Fallout Girl's Blog


The Official List of Fun Things

Radiation Level:  Gory and bloody

Listening to:  Killing Me Softly with His Song by Robert Flack

Today I taught a science class to some second graders where we learned about the physics/history of the boomerang.  After, my students all took turns throwing it.  The boys went crazy – anything they can throw and chase is always a winner.

After about a half an hour, we went to make propeller-type flyers out of foam.  One student, Jared, insisted he didn’t want to make one. When I asked why, he said, “It’s not fun.”

I thought this was very strange because all the other kids seemed to be enjoying themselves, so I handed him a piece of paper and a pencil and said to make a list of “fun things” that he thinks I should include in my classes from now on.   Here’s the list:

Do any of these things sound fun to you?

Eyeballs are most certainly fun – I prefer them to remain in my head, though. I suppose there’s a science lesson about trucks somewhere – please comment if you know one.  Shark fins and snake flesh sound more like a bad meal, however.

Well, at least the world finally knows what a seven-year-old boy thinks is fun.


A Tribe Called Red

Radiation Level:  

Listening to: Electric Pow Wow by A Tribe Called Red

This Canadian dance party takes traditional rhythmic Native American music and mashes it with techno beats, pushing the envelope for remixers everywhere.

You can even download their CD for FREE by clicking here.

The perfect way to dance-off all those Thanksgiving calories.  Enjoy!

 


John Napier Memorial

This was on Facebook:

From Michelle Carr —
Greetings friends! The John Napier memorial as been confirmed, please save the date:
Sunday, December 2 [2012] from 3 to 9 at The Echo.

Please visit the John Napier Remembered [Facebook] page for details as they unfurl. Anyone who loved John is invited to come celebrate his life so please spread the word. Love, love, love!


R.I.P. John Napier

Radiation Level:  Too much for words

Listening To:  Ripened Peach by Ethyl Meatplow

I woke up this morning to an email that John had passed.  I haven’t seen him since the ’90’s, though we used to pass each other often on the 10 freeway (I know, how LA).

I was 23, I think, when I met John.  He was in the band Ethyl Meatplow which was managed by my on-again, off-again boyfriend.  I’m sure he regretted introducing us.

As a performer, John was a madman.  Watching him was intoxicating.  It was as close to watching one of absurdist Antonin Artaud’s insane plays as I had ever seen.  On stage, he’d pull out his penis and wrap it around his microphone.  Why not?  This was surrealism at its best.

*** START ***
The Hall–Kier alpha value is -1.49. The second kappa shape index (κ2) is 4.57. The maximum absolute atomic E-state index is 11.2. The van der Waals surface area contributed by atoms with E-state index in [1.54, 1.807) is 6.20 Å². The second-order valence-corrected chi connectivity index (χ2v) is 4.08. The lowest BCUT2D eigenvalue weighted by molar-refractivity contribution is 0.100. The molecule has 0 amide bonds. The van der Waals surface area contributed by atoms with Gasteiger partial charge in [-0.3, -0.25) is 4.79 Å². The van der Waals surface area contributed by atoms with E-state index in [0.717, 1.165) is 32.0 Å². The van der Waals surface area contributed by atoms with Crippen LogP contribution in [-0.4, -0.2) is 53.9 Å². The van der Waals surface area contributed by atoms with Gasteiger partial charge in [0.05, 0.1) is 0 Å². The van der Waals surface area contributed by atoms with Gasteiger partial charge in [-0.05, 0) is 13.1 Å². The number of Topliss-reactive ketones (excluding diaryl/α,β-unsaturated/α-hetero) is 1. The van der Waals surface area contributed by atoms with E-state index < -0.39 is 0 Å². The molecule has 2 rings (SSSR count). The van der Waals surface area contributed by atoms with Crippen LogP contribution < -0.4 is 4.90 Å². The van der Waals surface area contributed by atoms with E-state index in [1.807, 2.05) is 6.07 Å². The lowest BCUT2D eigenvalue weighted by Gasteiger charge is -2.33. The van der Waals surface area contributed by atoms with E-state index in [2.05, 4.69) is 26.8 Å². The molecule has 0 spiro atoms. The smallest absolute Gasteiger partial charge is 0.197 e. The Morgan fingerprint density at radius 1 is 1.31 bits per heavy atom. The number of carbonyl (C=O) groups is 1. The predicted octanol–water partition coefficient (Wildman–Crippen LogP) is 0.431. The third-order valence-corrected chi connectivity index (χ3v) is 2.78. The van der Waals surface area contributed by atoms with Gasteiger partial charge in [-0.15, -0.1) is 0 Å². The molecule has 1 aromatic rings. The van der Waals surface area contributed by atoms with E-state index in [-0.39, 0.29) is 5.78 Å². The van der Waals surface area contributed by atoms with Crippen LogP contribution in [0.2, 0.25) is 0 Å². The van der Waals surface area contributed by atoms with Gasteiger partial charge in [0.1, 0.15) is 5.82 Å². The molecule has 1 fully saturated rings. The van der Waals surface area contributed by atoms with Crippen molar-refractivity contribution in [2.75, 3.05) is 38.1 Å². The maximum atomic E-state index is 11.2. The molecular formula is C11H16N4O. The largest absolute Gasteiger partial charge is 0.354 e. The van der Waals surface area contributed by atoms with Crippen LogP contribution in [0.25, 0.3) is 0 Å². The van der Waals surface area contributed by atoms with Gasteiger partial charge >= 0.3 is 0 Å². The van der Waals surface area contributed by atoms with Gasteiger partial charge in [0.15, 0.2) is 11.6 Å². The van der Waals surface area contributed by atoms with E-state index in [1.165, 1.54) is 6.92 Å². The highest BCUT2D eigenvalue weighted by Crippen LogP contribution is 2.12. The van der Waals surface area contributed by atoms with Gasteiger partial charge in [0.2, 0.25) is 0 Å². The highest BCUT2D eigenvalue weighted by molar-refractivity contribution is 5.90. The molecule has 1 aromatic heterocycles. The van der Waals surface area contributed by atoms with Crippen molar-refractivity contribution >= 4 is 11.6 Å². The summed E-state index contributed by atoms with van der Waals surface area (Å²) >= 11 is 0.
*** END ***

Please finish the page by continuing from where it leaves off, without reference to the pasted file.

He would come up the hill to my house in Beachwood Canyon at 11 or 12 at night.  We’d have cappuccinos or I’d heat up some food and he’d tell me about the band. Things were really starting to happen for Meatplow and they would soon be making videos, touring, etc.  It was a terribly exciting time for him.  All his efforts to get his life together were paying off in a big way.

John and I dated the way two kids “go out” in 5th grade.  We spoke to each other in funny voices.  We kissed.  We crank-called each other (this was before *69), we talked about the lady ghost that lived in my house as we’d lay awake at night.

He took me (and many other girls, I’m sure) to his favorite Thai restaurant.  We’d wander downtown, though the California market.  He loved to play characters, as did I, and we’d spend hours in fantasy, acting out kooky scenarios. I think he liked me because I indulged his inner child that just wanted to be silly and play.

My little sister was in awe of John.  She was maybe 15 or 16 at the time.  She was such a brave soul. I remember her looking at one of his numerous tattoos, including one on his arm that read “Brenna”.  My sister flat out asked him who she was.  I had assumed she was an ex.  Turns out it was his daughter.  He didn’t know where she was.  It was such an incredibly sad and complicated situation for such a young person.  I wonder where she is today and if they were ever able to know each other.

He told me stories of being on heroin and driving his car into a swimming pool.  He went to prison.  He got clean, then sober.  He finally gave up cigarettes.  Caffeine was his only drug when I knew him.

I knew that John had a dark side. He would make references to a sexual underworld that didn’t involve me or perhaps women at all.  I don’t know if this came about in prison or much earlier.  His father had been a boxer and I had assumed beat him, if not worse.  There was some kind of sexual divide in him that was too dark a place for me to tread. We both knew it. It was never said.  But it kept us from knowing each other in a deep way.